My cousin Anisa Ibrahim is 30 years old. She’s funny, kind, and compassionate, and an amazing sister, mother, and doctor. Born in Mogadishu, Somalia, she came to America when she was 6 years old and has accomplished so much since then.
Today Anisa is a primary care doctor at Harborview Medical Center's Pediatrics Clinic in Seattle. She had no role models when she became a doctor, but now she’s a role model for the next generation of her family.
Anisa knew she wanted to be a doctor all her life. She told me her earliest memories were of being in a refugee camp and seeing a tuberculosis outbreak, then watching her sister get mumps and measles.
"Just seeing a lot of disease that could easily be cured," she said, "and not understanding what it was, but being inspired by the people who helped."
I wanted to know more about what pushed her and who supported her dreams of becoming a doctor, especially after she gave birth to both of her daughters.
"My siblings and my mom have raised my children with me," she said. "They let me study 24/7. When I was thinking should I have kids or not, my mom said, you go for it. You take care of medical school, and I'll help you take care of my grandbabies."
From a young student till today, Anisa has always had an incredible amount of motivation and drive. She came to America and had to learn a whole new culture and language. Despite all obstacles, she persevered.
"I am an immigrant, a refugee, somebody who came here and literally started from rock bottom, and to see something and say, 'I want that and am going to go after that,' I think being able to accomplish that really pushed me.”
In school, I always had so much support with my teachers and counselors. They always pushed me although I wasn't that easy to get through to, as I was a troublemaker. (I grew out of that stage.) Anisa wasn't as lucky as me. She had family support but not institutional and community support.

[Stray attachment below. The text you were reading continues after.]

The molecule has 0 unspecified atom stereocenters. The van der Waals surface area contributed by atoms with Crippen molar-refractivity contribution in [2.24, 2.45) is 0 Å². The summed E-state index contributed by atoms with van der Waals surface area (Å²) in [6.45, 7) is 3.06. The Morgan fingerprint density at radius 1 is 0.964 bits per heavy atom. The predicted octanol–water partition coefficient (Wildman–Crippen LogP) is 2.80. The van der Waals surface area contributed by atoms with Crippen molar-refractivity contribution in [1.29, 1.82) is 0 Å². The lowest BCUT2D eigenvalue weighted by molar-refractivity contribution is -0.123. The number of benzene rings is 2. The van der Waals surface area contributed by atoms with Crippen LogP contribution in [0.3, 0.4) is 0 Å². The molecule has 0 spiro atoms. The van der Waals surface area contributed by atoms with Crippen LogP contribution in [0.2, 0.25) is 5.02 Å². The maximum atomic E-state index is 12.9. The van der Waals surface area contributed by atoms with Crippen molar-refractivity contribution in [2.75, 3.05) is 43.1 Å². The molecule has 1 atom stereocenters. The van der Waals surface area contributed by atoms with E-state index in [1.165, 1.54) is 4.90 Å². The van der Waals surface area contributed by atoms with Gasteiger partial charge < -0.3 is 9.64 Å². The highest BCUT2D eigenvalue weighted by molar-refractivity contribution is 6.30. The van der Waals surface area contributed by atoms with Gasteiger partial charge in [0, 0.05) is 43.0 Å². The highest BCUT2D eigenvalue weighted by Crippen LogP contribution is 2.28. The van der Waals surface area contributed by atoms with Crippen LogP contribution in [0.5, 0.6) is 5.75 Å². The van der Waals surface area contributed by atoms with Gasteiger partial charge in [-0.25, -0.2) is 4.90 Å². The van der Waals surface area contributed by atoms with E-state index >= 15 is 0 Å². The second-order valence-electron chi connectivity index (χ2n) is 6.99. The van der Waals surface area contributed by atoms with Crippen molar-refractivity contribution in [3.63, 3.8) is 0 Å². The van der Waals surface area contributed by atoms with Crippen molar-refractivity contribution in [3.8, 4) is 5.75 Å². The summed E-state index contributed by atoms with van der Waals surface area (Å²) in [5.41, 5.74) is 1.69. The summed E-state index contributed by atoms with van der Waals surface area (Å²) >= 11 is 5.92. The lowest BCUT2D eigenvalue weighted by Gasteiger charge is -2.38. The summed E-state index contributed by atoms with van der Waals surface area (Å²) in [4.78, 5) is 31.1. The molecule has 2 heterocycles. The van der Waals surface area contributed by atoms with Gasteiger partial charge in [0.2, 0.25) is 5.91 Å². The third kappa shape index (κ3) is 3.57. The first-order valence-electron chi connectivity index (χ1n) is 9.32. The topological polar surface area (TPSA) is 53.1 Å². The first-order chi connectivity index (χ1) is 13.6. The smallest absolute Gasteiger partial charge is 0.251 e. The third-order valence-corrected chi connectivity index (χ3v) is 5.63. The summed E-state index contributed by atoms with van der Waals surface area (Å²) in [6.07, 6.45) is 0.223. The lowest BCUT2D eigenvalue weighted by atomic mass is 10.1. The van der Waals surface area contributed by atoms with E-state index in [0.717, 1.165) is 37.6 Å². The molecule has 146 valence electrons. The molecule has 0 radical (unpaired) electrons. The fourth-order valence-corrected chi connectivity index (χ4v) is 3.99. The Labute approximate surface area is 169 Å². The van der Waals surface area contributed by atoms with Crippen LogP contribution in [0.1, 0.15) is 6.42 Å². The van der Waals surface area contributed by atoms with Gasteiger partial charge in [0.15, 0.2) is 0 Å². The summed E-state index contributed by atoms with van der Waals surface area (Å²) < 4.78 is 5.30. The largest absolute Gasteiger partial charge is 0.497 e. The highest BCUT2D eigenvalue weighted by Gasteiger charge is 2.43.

I asked her what was her biggest obstacle in it all.
"I was the first person in my family to attend college in the United States," she said, "so not knowing the process like, how do you apply for colleges, what does 'pre-med' mean, how do you get into a college, what makes you competitive? [For] all of those things, I was the first person who had to figure it out."
Anisa said when she told her high school counselor she wanted to become a doctor their response was, "You should focus on graduating first." When she told her college counselor she wanted to be a doctor, they said, "What about nursing school? Medical school is really hard." She looked around and saw, "There's really no one that looks like me around here."
I see how successful my cousin is. I have to take advantage of the support I have, because if people are capable of making it with nothing, then I'm more than capable of making it as well.
One thing Anisa taught me is that you can’t be afraid to hear the word "no."
"If I took no for an answer, I don't know where I’d be," she said.
The way she got into TB research for the first time? She asked a professor when she was a freshman in college. "Everyone was like, 'That guy hasn't really worked with students.' I said, 'Hey can I work with you?' and he said, 'Oh sure, nobody's asked me that in a long time.'
"Don't be afraid to hear 'no' because 'no' never killed anyone right? But if you never ask that's a missed opportunity.”
I’m still finding my way in life, figuring out who I am, what’s my place is in this world and what I want to make out of my life. Looking up to Anisa and all her accomplishments through all her obstacles, I’ve found a ridiculous amount of motivation and I’m inspired to turn my life into something just as amazing.
This story was created in RadioActive Youth Media's 2017 After-School Workshop for high school students at New Holly in partnership with Seattle Housing Authority. Listen to RadioActive stories, subscribe to the RadioActive podcast and stay in touch on Facebook and Twitter.